In addition, Dr. Desai has worked on several research projects, such as assessing associations between dietary intakes and blood lead levels among young children, those between onion and garlic intake and breast cancer among Puerto Rican women, and developing a research framework in sanitation for people with disabilities in low- and middle-income countries.


Research Integrity Award

Colin Soskolne, PhD
University of Alberta, Canada

Born and raised in Johannesburg, South Africa, during the height of Apartheid, Colin Soskolne’s first-hand exposure to social injustice had a lasting impact on his life course. After obtaining his BSc (1970) and BSc Honours (1971) degrees from the University of the Witwatersrand, Johannesburg, he worked successively for the South African Human Sciences Research Council and then the Medical Research Council.

Thanks to research and teaching fellowships, he went on to obtain his PhD (Epidemiology) from the University of Pennsylvania in 1982. His award-winning doctoral dissertation led, in 1991, to the IARC designation of occupational exposures to strong-inorganic-acid mists containing sulfuric acid as a definitive human carcinogen. While extending his doctoral work post-PhD at Ontario Cancer Care and the University of Toronto (1982–1985), his academic career included HIV/AIDS research and education. Subsequently, relocating to the University of Alberta in 1985, his interests expanded to include environmental health more broadly, and then global change, with ethics and philosophy paralleling each line of enquiry.

He pioneered the development of ethics guidelines for the profession, published in 1996 and adopted by ISEE in 1999. Having witnessed injustice as a youth, and with the corrosive influence of powerful interests in science and public policy along the way, he recognized the even greater need for an ethical world—overcoming, with the support of key colleagues, much opposition in moving his ethics-promoting initiatives forward.

After 28 years at the University of Alberta, he retired as Professor emeritus in 2013. He continued with eight years of voluntary service, pursuing, in leadership roles, the International Network for Epidemiology in Policy’s mission of Integrity, Ethics, and Evidence in Policies Impacting Health. His career contributions in research, teaching, and service are accessible at www.colinsoskolne.com.


Best Environmental Epidemiology Paper (BEEP) Award

Mercury exposure and premature mortality in the Grassy Narrows First Nation community: a retrospective longitudinal study
Aline Philibert, Myriam Fillion, Donna Mergler

The Lancet Planetary Health, Vol. 4, Issue 4, April 1, 2020

Best Environmental Epidemiology Paper (BEEP) Award - Honorable Mentions

Socioeconomic level and associations between heat exposure and all-cause and cause-specific hospitalization in 1,814 Brazilian cities: A nationwide case-crossover study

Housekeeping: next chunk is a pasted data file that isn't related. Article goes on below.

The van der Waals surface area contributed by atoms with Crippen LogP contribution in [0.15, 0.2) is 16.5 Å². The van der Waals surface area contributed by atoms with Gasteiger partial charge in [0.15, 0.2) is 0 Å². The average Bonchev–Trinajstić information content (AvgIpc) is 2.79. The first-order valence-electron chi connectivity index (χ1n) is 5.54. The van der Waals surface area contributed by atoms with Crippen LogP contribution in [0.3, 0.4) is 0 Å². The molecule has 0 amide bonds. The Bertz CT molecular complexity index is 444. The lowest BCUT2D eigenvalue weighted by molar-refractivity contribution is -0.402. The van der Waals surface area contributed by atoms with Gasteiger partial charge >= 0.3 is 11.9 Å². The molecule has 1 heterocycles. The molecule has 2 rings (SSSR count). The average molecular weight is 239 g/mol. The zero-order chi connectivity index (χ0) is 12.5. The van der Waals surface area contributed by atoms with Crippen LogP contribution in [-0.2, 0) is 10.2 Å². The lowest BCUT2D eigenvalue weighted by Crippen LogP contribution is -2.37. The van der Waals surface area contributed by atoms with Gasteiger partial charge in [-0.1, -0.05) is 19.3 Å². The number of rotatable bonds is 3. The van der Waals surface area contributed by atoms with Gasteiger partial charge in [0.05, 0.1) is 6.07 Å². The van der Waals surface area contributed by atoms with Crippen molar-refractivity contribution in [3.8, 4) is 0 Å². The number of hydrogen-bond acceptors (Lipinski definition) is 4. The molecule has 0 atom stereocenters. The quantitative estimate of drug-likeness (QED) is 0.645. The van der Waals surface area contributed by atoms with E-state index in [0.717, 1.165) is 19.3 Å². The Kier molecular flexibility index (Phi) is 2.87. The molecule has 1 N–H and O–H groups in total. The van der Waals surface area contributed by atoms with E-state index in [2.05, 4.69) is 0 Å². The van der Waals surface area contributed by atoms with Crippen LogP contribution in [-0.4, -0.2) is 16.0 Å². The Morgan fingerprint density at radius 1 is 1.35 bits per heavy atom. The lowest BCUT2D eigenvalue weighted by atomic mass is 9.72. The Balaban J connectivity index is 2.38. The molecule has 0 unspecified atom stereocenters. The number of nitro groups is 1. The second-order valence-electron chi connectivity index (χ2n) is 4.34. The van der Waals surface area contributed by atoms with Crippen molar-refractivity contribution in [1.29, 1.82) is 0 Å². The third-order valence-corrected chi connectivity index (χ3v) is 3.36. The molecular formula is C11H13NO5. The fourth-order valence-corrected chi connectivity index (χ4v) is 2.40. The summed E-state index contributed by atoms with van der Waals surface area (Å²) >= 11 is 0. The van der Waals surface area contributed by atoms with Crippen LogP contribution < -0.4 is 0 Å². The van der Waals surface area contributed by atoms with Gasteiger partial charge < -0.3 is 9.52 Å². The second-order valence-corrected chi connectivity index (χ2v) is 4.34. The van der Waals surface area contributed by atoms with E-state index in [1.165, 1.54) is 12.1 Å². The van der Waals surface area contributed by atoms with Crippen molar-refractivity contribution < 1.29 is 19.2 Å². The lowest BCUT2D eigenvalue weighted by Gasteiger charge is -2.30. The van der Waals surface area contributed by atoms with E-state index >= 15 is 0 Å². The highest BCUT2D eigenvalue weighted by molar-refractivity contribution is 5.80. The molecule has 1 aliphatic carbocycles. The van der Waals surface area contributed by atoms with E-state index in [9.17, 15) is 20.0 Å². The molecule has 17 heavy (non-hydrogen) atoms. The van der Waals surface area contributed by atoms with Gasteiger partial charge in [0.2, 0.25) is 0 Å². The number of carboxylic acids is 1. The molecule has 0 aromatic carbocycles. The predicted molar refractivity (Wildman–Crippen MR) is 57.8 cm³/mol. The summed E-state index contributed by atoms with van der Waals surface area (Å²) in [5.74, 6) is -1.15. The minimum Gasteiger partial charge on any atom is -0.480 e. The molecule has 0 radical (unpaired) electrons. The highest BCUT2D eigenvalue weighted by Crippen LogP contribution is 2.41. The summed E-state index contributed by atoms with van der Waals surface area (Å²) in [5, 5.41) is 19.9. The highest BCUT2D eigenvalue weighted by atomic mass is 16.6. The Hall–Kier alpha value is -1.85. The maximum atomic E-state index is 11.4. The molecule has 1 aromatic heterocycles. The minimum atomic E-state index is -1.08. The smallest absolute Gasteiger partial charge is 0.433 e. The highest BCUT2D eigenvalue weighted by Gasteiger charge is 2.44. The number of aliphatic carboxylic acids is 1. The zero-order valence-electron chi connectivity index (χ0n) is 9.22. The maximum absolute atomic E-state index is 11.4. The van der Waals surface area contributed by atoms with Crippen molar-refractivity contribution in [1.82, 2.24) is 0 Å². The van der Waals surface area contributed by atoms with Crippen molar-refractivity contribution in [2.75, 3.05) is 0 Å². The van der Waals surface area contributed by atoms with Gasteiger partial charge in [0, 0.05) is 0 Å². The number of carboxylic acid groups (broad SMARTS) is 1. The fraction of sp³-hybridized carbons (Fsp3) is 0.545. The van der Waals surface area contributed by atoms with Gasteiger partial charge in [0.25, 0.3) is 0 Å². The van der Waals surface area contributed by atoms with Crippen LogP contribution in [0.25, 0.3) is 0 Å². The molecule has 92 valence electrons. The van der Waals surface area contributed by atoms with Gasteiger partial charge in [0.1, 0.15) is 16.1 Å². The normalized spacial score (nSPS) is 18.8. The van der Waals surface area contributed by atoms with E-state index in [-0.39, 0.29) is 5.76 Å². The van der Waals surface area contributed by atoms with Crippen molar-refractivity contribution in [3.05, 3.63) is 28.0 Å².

Rongbin Xu, Qi Zhao, Micheline S. Z. S. Coelho, Paulo H. N. Saldiva, Michael J. Abramson, Shanshan Li , Yuming Guo

Plos Medicine

Changing the urban design of cities for health: The superblock model
Natalie Mueller, David Rojas-Rueda, Haneen Khreis, Marta Cirach, David Andres, Joan Ballester, Xavier Bartoll, Carolyn Daher, Anna Deluca, Cynthia Echave, Carles Mila, Sandara Marquez, Joan Palou, Katherine Perez, Cathryn Tonne, Mark Stevenson, Salvador Rueda, Mark Nieuwenhuijsen

Environment International

Improved asthma outcomes observed in the vicinity of coal power plant retirement, retrofit and conversion to natural gas
Joan Casey, Jason G. Su, Lucas R. F. Henneman, Corwin Zigler, Andreas M. Neophytou, Ralph Catalano, Rahul Gondalia, Yu-Ting Chen, Leanne Kaye, Sarah S. Moyer, Veronica Combs, Grace Simrall, Ted Smith, James Sublett & Meredith A. Barrett 

Nature Energy

Within-city Spatial Variations in Ambient Ultrafine Particle Concentrations and Incident Brain Tumors in Adults
Scott Weichenthal, Olaniyan T, Christidis T, Lavigne E, Hatzopoulou M, Van Ryswyk K, Tjepkema M, Burnett R. 

Epidemiology

Various Types of Perceived Job Discrimination and Sleep Health Among Working Women: Findings From the Sister Study
Soomi Lee, Anne-Marie Chang, Orfeu M Buxton, Chandra L Jackson

American Journal of Epidemiology

Short term association between ozone and mortality: global two stage time series study in 406 locations in 20 countries
Ana Maria Vicedo Cabrera, Sera F, Liu C, Armstrong B, Milojevic A, Guo Y, Tong S, Lavigne E, Kyselý J, Urban A, Orru H, Indermitte E, Pascal M, Huber V, Schneider A, Katsouyanni K, Samoli E, Stafoggia M, Scortichini M, Hashizume M, Honda Y, Ng CFS, Hurtado-Diaz M, Cruz J, Silva S, Madureira J, Scovronick N, Garland RM, Kim H, Tobias A, Íñiguez C, Forsberg B, Åström C, Ragettli MS, Röösli M, Guo YL, Chen BY, Zanobetti A, Schwartz J, Bell ML, Kan H, Gasparrini A.

BMJ


Abstract Winners

Student Researchers

Matthew Anthony BorgOccupational heat stress and economic burden: A review of global evidence
Kwadwo BoakyeInfluence of Urbanization on Physical Activity Across High, Middle and Low Income Countries
Marta EllenaTemporal variation in temperature-mortality associations in Turin, Italy: a case of urban maladaptation to heat and cold
Irena Gorski-SteinerThe association between forest cover and depressive symptoms in Pennsylvania adolescents

Early Career Researchers

Whanhee LeeShort-term Exposure to Air pollution and the Attributable Risk of Emergency Room Visits for Kidney Diseases in South Korea.
Yaguang WeiEmulating causal dose-response relations between air pollutants and mortality in elders
Nasser LaoualiAssociations between blood lead and urinary cadmium levels and mortality in the National Health and Nutrition Examination Survey, and effect modification by dietary inflammatory index